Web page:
Document Detail


Detecting an undiagnosed case of nonsyndromic facial dysmorphism using geometric morphometrics.
MedLine Citation:
PMID:  18798770     Owner:  NLM     Status:  MEDLINE    
Abstract/OtherAbstract:
The Johns Hopkins University Center for Craniofacial Development and Disorders estimates that 1 in 3,000 children born in the United States is diagnosed with a rare form of craniosynostosis. Although the medical literature has documented numerous descriptions of craniofacial disorders from an anthropometric or genetic perspective, considerably fewer reports of these anomalies have been documented in the context of forensic anthropology. Similar genetic origins of many craniofacial anomalies generate ranges of phenotypic variation between and even within documented cases, producing difficulties in acquiring correct diagnoses. Identical physical characteristics manifested in different disorders create further complications in identifying a craniofacial syndrome in skeletal remains. Reported here is an unusual case of a possibly undiagnosed craniofacial abnormality in a set of identified skeletal remains from a North Carolina homicide case. Traditional metric and geometric morphometric approaches were utilized to further investigate morphological shape differences between the case study and a reference sample. Results show significant differences suggesting a nonsyndromic form of craniosynostosis.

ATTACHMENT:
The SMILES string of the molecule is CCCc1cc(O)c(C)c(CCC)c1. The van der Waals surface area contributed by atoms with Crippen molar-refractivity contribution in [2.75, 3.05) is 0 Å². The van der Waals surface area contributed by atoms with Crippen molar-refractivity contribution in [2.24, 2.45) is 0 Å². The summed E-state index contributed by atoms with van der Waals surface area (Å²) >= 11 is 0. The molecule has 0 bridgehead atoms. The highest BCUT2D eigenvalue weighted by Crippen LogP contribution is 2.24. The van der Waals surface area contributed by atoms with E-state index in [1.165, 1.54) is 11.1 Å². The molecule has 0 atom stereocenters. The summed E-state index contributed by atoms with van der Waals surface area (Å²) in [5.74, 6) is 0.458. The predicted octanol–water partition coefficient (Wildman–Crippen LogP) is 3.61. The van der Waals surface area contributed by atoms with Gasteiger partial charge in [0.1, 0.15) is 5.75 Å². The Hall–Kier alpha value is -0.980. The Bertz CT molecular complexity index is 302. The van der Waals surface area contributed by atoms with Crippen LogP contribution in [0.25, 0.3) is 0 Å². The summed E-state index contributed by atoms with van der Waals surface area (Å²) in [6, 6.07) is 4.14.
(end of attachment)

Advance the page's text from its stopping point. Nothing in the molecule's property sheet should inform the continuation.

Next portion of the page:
Authors:
Sheena M Harris; Ann H Ross
Publication Detail:
Type:  Case Reports; Journal Article     Date:  2008-09-16
Journal Detail:
Title:  Journal of forensic sciences     Volume:  53     ISSN:  1556-4029     ISO Abbreviation:  J. Forensic Sci.     Publication Date:  2008 Nov 
Date Detail:
Created Date:  2008-11-21     Completed Date:  2009-03-03     Revised Date:  -    
Medline Journal Info:
Nlm Unique ID:  0375370     Medline TA:  J Forensic Sci     Country:  United States    
Other Details:
Languages:  eng     Pagination:  1308-12     Citation Subset:  IM    
Affiliation:
Department of Sociology and Anthropology, North Carolina State University, Campus Box 8107, Raleigh, NC 27695-8107, USA.
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MeSH Terms
Descriptor/Qualifier:
Adult
Craniofacial Abnormalities / diagnosis*
Female
Forensic Anthropology / methods*
Homicide
Humans
Palate / abnormalities,  pathology
Sacrum / pathology
Skull / pathology
Spina Bifida Occulta / pathology

From MEDLINE®/PubMed®, a database of the U.S. National Library of Medicine


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